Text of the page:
Some men shoveled wet insulation from the living room floor. Some women crowded into the kitchen to pack dishes in bubble wrap. One even offered to unload the laundry machine, lay out all the underwear inside, and photograph it so the insurance company would reimburse even the unmentionables.
I went for a walk down the alley to a drainage ditch and stared across at the houses on the other side. These storms are so capricious, noted one volunteer. This street is destroyed, but you go one block over and it’s like nothing ever happened. My friends were hit head on, but they were safe in their ceramic bathtub. Others were not so fortunate. Those hit in flimsy tin mobile homes were offered little more protection than the cars on that overpass.
I sipped my coffee. It had already gone cold.
My friends would rebuild their house. They had insurance. They would be okay. But I'd already read in the paper about another couple who lived in a trailer park. They had several children, and one, beautiful, newborn baby, freshly home from the hospital just days before. They called her their "Christmas baby."
Well, the tornado hit their meager park. The husband saw it coming. He heard about it on the radio and stepped outside to see the roaring cyclone tearing down the road. He rushed inside, tried to warn his family, but it was too late. The whirling wind bore upon them, flinging trailer and children and husband and wife into the air.
He landed in a field nearby. When he made it back to the wreckage of his home, he found his wife tearing apart the ruins, searching for the baby that wasn’t there.
What kind of world do we live in where a newborn baby is thrown in the sky by a wild wind? What kind of god would allow such a thing? What about prayer? What about the promise of provision? What about that slender, wooden sign I've seen on windowsills in houses and bookshelves of Christian novelty stores: “Good morning! This is God. I will be handling all your problems today”? If that’s handling our problems, I think I’m better off on my own.
I stand in the kitchen with the other volunteers at the end of the day, boxes stacked around us, the last of the insulation like clots of dust on the linoleum floor. We say a prayer of thanksgiving for safety, and I am glad to whisper it. I have known safety in moments of danger, and it is something to be thankful for. But a hard sliver in my heart wants to protest. Don't give me any banal religious platitudes! Don’t tell me that if we pray about it, it will be so! Don’t tell me that God is always providing for us, always offering a hand of safety, because sometimes, a vicious cyclone tears through a quiet neighborhood, a simple trailer park, and tosses a baby in the sky with nothing to soften her landing.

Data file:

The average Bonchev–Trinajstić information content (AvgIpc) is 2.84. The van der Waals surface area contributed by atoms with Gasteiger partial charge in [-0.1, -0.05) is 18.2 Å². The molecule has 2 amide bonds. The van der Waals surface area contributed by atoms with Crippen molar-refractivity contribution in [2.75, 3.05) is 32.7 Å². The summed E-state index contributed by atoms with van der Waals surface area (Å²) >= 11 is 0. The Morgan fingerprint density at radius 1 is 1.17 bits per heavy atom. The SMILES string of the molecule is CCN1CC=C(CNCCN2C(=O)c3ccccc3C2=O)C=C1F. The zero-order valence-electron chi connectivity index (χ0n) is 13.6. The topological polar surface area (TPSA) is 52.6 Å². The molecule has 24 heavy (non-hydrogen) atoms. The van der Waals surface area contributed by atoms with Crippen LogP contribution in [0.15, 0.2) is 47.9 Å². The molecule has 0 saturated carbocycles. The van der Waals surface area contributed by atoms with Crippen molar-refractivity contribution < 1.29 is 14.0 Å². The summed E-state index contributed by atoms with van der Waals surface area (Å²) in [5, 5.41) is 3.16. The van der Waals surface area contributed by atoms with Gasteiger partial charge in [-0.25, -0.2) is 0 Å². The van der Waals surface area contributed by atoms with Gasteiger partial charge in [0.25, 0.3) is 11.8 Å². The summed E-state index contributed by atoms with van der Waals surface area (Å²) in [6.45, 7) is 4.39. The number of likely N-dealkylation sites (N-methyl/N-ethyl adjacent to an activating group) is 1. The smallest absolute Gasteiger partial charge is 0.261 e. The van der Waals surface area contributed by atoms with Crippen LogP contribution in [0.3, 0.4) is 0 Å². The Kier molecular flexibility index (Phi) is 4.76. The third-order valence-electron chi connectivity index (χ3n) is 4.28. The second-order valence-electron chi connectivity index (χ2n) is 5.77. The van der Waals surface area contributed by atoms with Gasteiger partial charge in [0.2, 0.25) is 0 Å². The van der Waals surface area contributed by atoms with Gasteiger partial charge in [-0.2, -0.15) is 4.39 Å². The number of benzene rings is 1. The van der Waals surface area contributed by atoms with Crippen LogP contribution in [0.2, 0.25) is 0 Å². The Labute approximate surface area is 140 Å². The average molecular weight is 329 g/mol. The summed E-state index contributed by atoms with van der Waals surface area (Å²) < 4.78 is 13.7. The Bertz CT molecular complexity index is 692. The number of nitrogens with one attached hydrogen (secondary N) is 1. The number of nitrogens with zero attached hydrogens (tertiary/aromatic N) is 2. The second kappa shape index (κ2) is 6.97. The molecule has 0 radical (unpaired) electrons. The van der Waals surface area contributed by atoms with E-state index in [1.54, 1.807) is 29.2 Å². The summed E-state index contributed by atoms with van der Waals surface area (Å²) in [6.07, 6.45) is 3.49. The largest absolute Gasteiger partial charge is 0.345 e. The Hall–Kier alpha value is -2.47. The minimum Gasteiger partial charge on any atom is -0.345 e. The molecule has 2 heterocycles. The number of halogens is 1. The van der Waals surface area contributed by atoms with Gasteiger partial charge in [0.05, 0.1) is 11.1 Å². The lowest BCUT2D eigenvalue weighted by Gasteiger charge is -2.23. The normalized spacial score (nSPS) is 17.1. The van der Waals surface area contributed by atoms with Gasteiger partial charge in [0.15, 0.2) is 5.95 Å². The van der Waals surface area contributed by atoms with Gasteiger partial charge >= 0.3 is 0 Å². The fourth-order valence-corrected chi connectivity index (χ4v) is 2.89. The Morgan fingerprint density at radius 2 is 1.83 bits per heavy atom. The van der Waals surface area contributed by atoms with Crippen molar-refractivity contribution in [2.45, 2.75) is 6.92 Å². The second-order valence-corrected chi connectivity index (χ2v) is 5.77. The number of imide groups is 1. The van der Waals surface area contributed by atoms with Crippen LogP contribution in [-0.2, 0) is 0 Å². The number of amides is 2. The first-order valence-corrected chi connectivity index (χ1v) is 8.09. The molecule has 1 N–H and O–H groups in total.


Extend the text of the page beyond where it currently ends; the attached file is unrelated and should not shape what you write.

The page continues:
It’s dangerous out here, and any physical protection we think we’ve got is an illusion. We’re standing in the middle of a thunderstorm, and praying won’t keep us from being sucked up and thrown out by the roaring twisters.
And yet, we stand in that empty kitchen, scene of a natural disaster, and pray nonetheless. We thank God for the protection of our friends, even as another couple mourns the loss of a baby. We enter into the inner sanctuary, and cling to God in this swirling madness, needing the healing hand of comfort for this day we made it through, knowing we’ll need that same hand even more the next time, when we don’t.
Here I am, standing on the edge of a terrible cliff, and it’s nothing but a rope of prayer, loosely bound, held taught in the hands of Another, that’s keeping the wind from blowing me over.
Elizabeth Hamilton is a writer in Dallas whose stories, essays, and reviews have appeared in The Santa Barbara News-Press and The Dallas Morning News. In 2013, she received a B.A. in philosophy from Hillsdale College. She writes regularly about life, faith, and other matters on her personal blog, elizabethannehamilton.com. You can follow her on Twitter and Instagram.